This is the fifth and final article by Professor Brian Glassman on the 2020 General Election. This week’s theme is: “What’s Next: Redistricting and the Fight Against Gerrymandering.

You can read more about Professor Glassman below.

Important Dates to Track:

10/30/20 – Early in-person voting in Georgia for the November 3, 2020 general election ends. For additional voting information, go to

What’s Next: Redistricting and the Fight Against Gerrymandering.


Gerrymandering is as old as the United States itself.

Its name is drawn in part from one of its earliest practitioners: Elbridge Gerry of Massachusetts (U.S. Representative, Governor, Vice-President, and signer of the Declaration of Independence). It’s a method of drawing the geographical boundaries of voting districts so as to create the maximum political advantage of one party over another. Because gerrymandering distorts the principle of one person, one vote, it should be prohibited. But how?

A better understanding of how gerrymandering works will help to explain why it’s bad for our representative democracy. Gerrymandering is achieved using either/both of the following methods. First, the political party in control “packs” the opponent’s voters into as few voting districts as possible, so that the latter will win the smallest possible number of seats in a legislative body. Experts say that all of the votes beyond the necessary 51% to tip an election in favor of the victorious candidate are “wasted” votes. Second, the political party in control distributes the opponent’s voters across as many voting districts as possible, so that the latter will lose the largest possible number of seats in a legislative body. The objective is to have not more than 49% of the opponent’s voters in any voting district. Again, as the victorious candidate needs only 51% of the vote, all of those losing votes are “wasted.” This method is called “cracking.”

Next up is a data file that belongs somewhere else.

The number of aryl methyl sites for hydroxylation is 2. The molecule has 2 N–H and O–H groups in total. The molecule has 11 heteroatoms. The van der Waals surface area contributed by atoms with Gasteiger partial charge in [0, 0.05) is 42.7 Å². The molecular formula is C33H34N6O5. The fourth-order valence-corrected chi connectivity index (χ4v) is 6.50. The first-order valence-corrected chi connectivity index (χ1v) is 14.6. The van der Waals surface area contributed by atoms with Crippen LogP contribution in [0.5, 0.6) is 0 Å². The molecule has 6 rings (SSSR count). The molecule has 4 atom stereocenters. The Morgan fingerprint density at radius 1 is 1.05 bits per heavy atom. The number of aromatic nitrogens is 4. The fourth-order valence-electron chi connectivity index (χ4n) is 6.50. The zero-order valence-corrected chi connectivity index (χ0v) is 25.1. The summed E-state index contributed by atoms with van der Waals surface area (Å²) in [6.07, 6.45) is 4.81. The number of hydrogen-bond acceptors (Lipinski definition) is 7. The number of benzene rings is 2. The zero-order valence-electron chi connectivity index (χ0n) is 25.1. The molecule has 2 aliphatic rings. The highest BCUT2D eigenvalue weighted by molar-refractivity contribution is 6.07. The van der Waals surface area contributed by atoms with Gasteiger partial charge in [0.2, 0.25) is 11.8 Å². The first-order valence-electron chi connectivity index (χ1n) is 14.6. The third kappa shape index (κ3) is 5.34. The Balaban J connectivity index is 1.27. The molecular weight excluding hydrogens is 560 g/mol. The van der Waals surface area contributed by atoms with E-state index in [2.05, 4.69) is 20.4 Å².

Packing and cracking can be used when drawing the maps for voting districts for seats in a state legislature or the U.S. House of Representatives. Often, the state legislature has the power to draw those maps – – rather than a non-partisan / bipartisan / independent redistricting commission. The result in state legislatures has been predictable. Rather than the ideal in a democracy – – the voters picking their representatives–it’s the opposite: the representatives picking their voters.

When a presidential election and decennial census coincide, as in 2020, the political consequences at the federal level are often significant, since so much is in play: the presidency; individual Senate and House seats, and party control of those two chambers. The census results will determine which states gain or lose seats in the House of Representatives, based on population shifts. That is reapportionment. After that, individual states will reshape their voting districts to comport with those population shifts, for purposes of electing their representatives to the U.S. House. That is redistricting.

Because gerrymandering gives incumbents access to the tools that will help ensure their re-election, it is anathema to our representative democracy. Put another way, protection of incumbency is not an appropriate prize for political victory. It prevents the best candidate from winning the next time around. Rather, the question should be: which candidate has the best ideas for creating policies that will advance our society?

If partisan gerrymandering has been around so long, why has it become such a bitter and loud political fight recently? Because the practitioners of gerrymandering have gotten much better at it lately, thanks to technological advances. Now, there are ever more sophisticated computer programs that can draw voting maps with surgical precision, to achieve the maximum political advantage. And with each victory, and each technological advance, the party in control can lock in its political advantage to an ever greater degree. Gerrymandering is now both a cause and an effect. Here’s one recent, prominent example of a system gone wrong: North Carolina voters are split roughly 50% – 50% between the two major political parties. But because of gerrymandering, the North Carolina delegation to the United States House of Representatives had 10 Republicans and only three Democrats. Sound fair?